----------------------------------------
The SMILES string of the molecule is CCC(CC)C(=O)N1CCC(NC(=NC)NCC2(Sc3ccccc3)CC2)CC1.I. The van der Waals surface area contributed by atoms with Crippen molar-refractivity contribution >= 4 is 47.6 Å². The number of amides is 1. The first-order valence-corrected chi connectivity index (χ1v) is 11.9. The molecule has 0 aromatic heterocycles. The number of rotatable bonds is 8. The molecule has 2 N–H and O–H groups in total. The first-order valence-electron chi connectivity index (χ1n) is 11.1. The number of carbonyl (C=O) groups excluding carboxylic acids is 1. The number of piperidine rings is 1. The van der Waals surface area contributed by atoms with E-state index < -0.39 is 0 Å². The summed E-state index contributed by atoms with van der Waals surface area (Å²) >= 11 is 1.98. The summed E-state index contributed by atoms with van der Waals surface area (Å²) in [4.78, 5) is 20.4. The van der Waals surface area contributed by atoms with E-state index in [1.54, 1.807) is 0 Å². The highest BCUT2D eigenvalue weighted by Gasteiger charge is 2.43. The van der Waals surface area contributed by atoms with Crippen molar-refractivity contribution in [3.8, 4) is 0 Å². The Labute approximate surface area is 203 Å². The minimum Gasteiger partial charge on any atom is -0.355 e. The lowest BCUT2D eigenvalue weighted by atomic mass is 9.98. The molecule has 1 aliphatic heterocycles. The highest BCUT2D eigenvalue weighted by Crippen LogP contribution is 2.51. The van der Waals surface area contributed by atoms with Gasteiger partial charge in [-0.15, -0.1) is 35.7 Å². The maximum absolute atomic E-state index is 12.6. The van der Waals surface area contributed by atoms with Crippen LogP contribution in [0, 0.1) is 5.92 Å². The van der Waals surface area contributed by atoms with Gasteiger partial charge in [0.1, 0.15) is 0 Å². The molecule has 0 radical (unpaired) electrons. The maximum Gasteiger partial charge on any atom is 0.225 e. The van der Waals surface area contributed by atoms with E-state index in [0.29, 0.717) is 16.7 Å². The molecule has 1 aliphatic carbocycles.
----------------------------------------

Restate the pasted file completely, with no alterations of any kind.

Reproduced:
The SMILES string of the molecule is CCC(CC)C(=O)N1CCC(NC(=NC)NCC2(Sc3ccccc3)CC2)CC1.I. The van der Waals surface area contributed by atoms with Crippen molar-refractivity contribution >= 4 is 47.6 Å². The number of amides is 1. The first-order valence-corrected chi connectivity index (χ1v) is 11.9. The molecule has 0 aromatic heterocycles. The number of rotatable bonds is 8. The molecule has 2 N–H and O–H groups in total. The first-order valence-electron chi connectivity index (χ1n) is 11.1. The number of carbonyl (C=O) groups excluding carboxylic acids is 1. The number of piperidine rings is 1. The van der Waals surface area contributed by atoms with E-state index < -0.39 is 0 Å². The summed E-state index contributed by atoms with van der Waals surface area (Å²) >= 11 is 1.98. The summed E-state index contributed by atoms with van der Waals surface area (Å²) in [4.78, 5) is 20.4. The van der Waals surface area contributed by atoms with E-state index in [1.54, 1.807) is 0 Å². The highest BCUT2D eigenvalue weighted by Gasteiger charge is 2.43. The van der Waals surface area contributed by atoms with Crippen molar-refractivity contribution in [3.8, 4) is 0 Å². The Labute approximate surface area is 203 Å². The minimum Gasteiger partial charge on any atom is -0.355 e. The lowest BCUT2D eigenvalue weighted by atomic mass is 9.98. The molecule has 1 aliphatic heterocycles. The highest BCUT2D eigenvalue weighted by Crippen LogP contribution is 2.51. The van der Waals surface area contributed by atoms with Gasteiger partial charge in [-0.15, -0.1) is 35.7 Å². The maximum absolute atomic E-state index is 12.6. The van der Waals surface area contributed by atoms with Crippen LogP contribution in [0, 0.1) is 5.92 Å². The van der Waals surface area contributed by atoms with Gasteiger partial charge in [0.1, 0.15) is 0 Å². The molecule has 0 radical (unpaired) electrons. The maximum Gasteiger partial charge on any atom is 0.225 e. The van der Waals surface area contributed by atoms with E-state index in [0.29, 0.717) is 16.7 Å². The molecule has 1 aliphatic carbocycles.